The Exquisite Corpse

Dennis Kaplan’s beatification of Gary Warne (San Francisco Bay Guardian, Jan. 11, 1984) is claptrap, but does attest to Warne’s one talent: the ability to surround himself with a fawning following with even less autonomy and imagination than he had. Warne’s interest in cults was eminently practical. His idolators were people who liked to be told what to do even as they collectively confirmed each other’s illusory originality and distinctiveness. With their own willing complicity, Warne distracted his devotees from facing their sordid and subservient everyday lives, which neither he nor they would ever dream of challenging, with an impoverished version of “play” at once trivialized, tranquilizing and socially safe.

Endowed with all the charisma of a Cabbage Patch Kid, devoid of candor and courage, often childish but never childlike, greedy in grubby little ways, Warne was standoffish not only out of neurosis and snobbery but because he always had something to hide. To look him straight in the eye was always enough to make him squirm. Kaplan pretends (or maybe even believes) that Warne disdained to profit from his ploys, but it was not for lack of trying. He always panhandled for what he wanted while charging for what he had to purvey.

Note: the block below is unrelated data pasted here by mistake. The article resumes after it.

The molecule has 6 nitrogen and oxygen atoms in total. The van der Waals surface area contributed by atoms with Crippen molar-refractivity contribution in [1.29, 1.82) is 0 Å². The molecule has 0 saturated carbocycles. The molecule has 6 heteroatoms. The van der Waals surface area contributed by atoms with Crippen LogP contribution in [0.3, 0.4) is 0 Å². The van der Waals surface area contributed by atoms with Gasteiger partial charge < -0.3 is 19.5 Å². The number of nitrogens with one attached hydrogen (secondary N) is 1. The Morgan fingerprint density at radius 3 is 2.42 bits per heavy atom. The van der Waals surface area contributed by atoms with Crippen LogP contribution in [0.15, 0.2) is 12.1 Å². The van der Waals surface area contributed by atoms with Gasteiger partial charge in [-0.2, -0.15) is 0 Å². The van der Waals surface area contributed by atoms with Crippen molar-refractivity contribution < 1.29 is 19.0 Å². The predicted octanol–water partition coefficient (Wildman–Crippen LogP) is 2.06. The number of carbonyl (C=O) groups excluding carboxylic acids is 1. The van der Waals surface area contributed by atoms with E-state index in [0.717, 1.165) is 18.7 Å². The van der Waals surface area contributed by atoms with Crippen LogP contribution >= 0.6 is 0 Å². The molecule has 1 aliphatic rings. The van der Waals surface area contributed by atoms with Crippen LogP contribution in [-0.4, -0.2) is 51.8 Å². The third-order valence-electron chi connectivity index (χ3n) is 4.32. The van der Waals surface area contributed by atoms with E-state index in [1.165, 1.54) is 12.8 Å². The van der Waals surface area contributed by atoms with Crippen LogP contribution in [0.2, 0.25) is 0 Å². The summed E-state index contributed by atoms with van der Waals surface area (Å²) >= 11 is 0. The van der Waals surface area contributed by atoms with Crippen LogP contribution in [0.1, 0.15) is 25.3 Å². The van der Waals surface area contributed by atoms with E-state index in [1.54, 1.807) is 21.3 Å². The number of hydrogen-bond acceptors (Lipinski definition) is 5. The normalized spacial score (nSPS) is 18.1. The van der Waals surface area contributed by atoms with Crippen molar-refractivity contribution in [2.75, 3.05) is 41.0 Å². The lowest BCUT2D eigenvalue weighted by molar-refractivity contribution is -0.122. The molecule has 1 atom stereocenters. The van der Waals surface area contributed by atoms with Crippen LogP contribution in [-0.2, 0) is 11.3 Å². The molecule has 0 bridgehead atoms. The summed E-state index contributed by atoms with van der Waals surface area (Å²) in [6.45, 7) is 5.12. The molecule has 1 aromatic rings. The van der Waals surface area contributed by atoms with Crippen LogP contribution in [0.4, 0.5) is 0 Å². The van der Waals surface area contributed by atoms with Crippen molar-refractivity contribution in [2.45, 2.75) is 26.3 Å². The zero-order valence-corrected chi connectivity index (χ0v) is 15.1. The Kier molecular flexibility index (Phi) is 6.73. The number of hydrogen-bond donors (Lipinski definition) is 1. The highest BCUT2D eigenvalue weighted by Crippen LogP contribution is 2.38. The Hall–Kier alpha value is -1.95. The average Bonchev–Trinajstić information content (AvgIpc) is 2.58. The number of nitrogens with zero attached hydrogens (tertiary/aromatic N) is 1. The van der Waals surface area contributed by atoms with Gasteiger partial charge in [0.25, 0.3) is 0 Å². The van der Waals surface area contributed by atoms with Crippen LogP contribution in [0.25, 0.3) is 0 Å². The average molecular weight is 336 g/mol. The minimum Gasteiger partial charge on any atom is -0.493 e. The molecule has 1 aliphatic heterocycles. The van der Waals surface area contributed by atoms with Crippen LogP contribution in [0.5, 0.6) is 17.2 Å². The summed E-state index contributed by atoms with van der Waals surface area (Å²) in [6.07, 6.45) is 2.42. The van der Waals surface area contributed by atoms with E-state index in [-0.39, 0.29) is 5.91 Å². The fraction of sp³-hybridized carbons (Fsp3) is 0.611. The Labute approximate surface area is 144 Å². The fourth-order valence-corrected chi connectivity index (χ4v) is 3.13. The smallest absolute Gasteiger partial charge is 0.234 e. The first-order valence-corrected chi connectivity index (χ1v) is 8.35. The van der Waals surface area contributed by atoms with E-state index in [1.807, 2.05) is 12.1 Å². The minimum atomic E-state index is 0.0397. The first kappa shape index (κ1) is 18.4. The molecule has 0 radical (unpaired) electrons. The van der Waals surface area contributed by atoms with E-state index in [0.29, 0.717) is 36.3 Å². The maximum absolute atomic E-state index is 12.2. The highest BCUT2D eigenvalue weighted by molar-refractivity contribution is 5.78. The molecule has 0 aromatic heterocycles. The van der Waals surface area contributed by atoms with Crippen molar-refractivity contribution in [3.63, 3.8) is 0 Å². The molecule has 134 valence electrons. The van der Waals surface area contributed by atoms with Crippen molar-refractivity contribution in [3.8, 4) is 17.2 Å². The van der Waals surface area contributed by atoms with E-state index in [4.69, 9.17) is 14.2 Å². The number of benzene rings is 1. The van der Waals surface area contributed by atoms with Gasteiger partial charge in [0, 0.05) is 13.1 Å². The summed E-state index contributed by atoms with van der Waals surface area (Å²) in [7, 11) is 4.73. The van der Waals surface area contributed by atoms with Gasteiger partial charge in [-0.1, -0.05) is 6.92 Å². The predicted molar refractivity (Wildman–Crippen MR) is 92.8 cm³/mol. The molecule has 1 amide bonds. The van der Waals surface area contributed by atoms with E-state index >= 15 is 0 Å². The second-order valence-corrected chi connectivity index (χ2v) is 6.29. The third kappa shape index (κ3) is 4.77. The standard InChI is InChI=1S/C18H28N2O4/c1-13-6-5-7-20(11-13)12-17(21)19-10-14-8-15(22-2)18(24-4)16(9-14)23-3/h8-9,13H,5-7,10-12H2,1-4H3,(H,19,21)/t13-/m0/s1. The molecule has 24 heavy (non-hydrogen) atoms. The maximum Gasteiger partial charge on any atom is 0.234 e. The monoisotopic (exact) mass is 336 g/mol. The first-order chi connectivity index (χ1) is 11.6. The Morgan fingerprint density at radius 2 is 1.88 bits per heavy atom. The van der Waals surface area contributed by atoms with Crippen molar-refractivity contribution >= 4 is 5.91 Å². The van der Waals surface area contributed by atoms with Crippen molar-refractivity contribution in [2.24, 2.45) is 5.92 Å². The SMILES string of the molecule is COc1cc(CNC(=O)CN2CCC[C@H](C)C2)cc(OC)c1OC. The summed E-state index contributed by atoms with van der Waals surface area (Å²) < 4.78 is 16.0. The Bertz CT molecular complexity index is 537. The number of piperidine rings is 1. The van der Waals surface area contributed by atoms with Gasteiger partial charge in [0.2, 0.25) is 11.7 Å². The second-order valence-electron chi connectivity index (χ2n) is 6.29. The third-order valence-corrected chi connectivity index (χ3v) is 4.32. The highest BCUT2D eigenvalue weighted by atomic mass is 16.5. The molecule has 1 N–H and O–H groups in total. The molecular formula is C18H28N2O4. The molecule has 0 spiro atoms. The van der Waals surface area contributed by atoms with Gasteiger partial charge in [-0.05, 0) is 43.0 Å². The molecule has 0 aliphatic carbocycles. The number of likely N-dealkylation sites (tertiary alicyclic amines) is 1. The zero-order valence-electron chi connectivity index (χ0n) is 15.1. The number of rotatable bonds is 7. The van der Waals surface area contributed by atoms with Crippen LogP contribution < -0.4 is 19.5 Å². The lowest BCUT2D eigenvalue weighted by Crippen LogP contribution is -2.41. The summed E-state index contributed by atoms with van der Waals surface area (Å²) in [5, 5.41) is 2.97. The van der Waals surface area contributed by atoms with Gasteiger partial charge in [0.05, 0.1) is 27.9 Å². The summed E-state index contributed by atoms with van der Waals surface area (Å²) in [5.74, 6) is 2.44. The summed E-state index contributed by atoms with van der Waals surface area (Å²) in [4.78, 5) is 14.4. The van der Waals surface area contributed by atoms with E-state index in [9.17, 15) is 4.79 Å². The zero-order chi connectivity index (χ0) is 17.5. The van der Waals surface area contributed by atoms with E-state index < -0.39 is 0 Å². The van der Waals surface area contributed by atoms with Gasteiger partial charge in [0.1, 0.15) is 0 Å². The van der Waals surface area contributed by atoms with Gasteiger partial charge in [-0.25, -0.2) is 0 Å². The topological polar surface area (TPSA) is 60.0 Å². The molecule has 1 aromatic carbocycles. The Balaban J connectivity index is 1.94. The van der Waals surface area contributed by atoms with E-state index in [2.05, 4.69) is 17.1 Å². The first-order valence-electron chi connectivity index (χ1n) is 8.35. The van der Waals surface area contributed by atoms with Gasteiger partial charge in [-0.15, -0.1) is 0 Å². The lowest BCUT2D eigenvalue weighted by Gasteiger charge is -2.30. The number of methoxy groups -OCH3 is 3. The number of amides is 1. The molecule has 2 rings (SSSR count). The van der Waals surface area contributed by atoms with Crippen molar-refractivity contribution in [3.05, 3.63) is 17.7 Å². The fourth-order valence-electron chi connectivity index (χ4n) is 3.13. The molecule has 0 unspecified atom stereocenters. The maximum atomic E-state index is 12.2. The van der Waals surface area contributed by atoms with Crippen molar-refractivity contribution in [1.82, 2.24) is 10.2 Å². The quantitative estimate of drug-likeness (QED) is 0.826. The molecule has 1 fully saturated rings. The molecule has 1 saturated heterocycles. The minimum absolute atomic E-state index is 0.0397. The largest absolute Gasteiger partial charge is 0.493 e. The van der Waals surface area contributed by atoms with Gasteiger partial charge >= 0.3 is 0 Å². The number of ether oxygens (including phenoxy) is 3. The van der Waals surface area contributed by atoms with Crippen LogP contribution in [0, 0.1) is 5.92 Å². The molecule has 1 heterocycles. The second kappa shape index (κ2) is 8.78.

Warne was a parasite on the play-instinct, an indolent ideologue of work (for other people), the voyeur of scenes too animated for his own participation. (Once I encountered him among punks, whom he hated, at an afterhours venue: grimly standing by, doing his duty to keep up on the unusual.) He feared spontaneity and real play because he could never experience them and because they were outside his control. And Warne at all costs had to be in control, even if it meant loosing violence on the insubordinate.

Near the end, Gary Warne finally found himself. He became a cop. There is nothing else that needs to be said.

See the Gang of Fourier poster

Part IV: Other Vices